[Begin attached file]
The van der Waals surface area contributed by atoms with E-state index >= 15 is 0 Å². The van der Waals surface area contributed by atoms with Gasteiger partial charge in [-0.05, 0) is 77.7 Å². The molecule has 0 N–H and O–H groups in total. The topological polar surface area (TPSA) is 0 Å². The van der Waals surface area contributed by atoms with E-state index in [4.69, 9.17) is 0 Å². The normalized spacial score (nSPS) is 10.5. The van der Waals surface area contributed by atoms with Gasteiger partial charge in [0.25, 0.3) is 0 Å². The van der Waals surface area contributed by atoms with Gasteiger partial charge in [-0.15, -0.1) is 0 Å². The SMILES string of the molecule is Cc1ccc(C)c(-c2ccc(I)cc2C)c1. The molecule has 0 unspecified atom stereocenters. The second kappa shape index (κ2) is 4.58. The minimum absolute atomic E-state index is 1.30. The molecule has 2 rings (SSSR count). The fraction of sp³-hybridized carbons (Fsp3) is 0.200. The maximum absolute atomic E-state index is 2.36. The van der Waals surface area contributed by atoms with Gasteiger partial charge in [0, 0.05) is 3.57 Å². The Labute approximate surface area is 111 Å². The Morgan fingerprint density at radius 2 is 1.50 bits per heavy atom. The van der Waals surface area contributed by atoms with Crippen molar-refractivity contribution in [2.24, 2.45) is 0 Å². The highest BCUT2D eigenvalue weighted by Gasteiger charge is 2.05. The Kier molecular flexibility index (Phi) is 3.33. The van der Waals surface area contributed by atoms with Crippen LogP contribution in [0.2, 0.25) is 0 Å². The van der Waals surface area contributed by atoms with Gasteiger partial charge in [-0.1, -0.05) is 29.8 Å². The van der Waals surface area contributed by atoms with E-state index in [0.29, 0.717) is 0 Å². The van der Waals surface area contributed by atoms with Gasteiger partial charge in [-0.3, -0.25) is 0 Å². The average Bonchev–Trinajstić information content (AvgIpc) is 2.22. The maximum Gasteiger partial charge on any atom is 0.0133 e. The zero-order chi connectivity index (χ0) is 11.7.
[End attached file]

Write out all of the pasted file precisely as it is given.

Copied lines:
The van der Waals surface area contributed by atoms with E-state index >= 15 is 0 Å². The van der Waals surface area contributed by atoms with Gasteiger partial charge in [-0.05, 0) is 77.7 Å². The molecule has 0 N–H and O–H groups in total. The topological polar surface area (TPSA) is 0 Å². The van der Waals surface area contributed by atoms with E-state index in [4.69, 9.17) is 0 Å². The normalized spacial score (nSPS) is 10.5. The van der Waals surface area contributed by atoms with Gasteiger partial charge in [0.25, 0.3) is 0 Å². The van der Waals surface area contributed by atoms with Gasteiger partial charge in [-0.15, -0.1) is 0 Å². The SMILES string of the molecule is Cc1ccc(C)c(-c2ccc(I)cc2C)c1. The molecule has 0 unspecified atom stereocenters. The second kappa shape index (κ2) is 4.58. The minimum absolute atomic E-state index is 1.30. The molecule has 2 rings (SSSR count). The fraction of sp³-hybridized carbons (Fsp3) is 0.200. The maximum absolute atomic E-state index is 2.36. The van der Waals surface area contributed by atoms with Gasteiger partial charge in [0, 0.05) is 3.57 Å². The Labute approximate surface area is 111 Å². The Morgan fingerprint density at radius 2 is 1.50 bits per heavy atom. The van der Waals surface area contributed by atoms with Crippen molar-refractivity contribution in [2.24, 2.45) is 0 Å². The highest BCUT2D eigenvalue weighted by Gasteiger charge is 2.05. The Kier molecular flexibility index (Phi) is 3.33. The van der Waals surface area contributed by atoms with Crippen LogP contribution in [0.2, 0.25) is 0 Å². The van der Waals surface area contributed by atoms with Gasteiger partial charge in [-0.1, -0.05) is 29.8 Å². The van der Waals surface area contributed by atoms with E-state index in [0.29, 0.717) is 0 Å². The van der Waals surface area contributed by atoms with Gasteiger partial charge in [-0.3, -0.25) is 0 Å². The average Bonchev–Trinajstić information content (AvgIpc) is 2.22. The maximum Gasteiger partial charge on any atom is 0.0133 e. The zero-order chi connectivity index (χ0) is 11.7.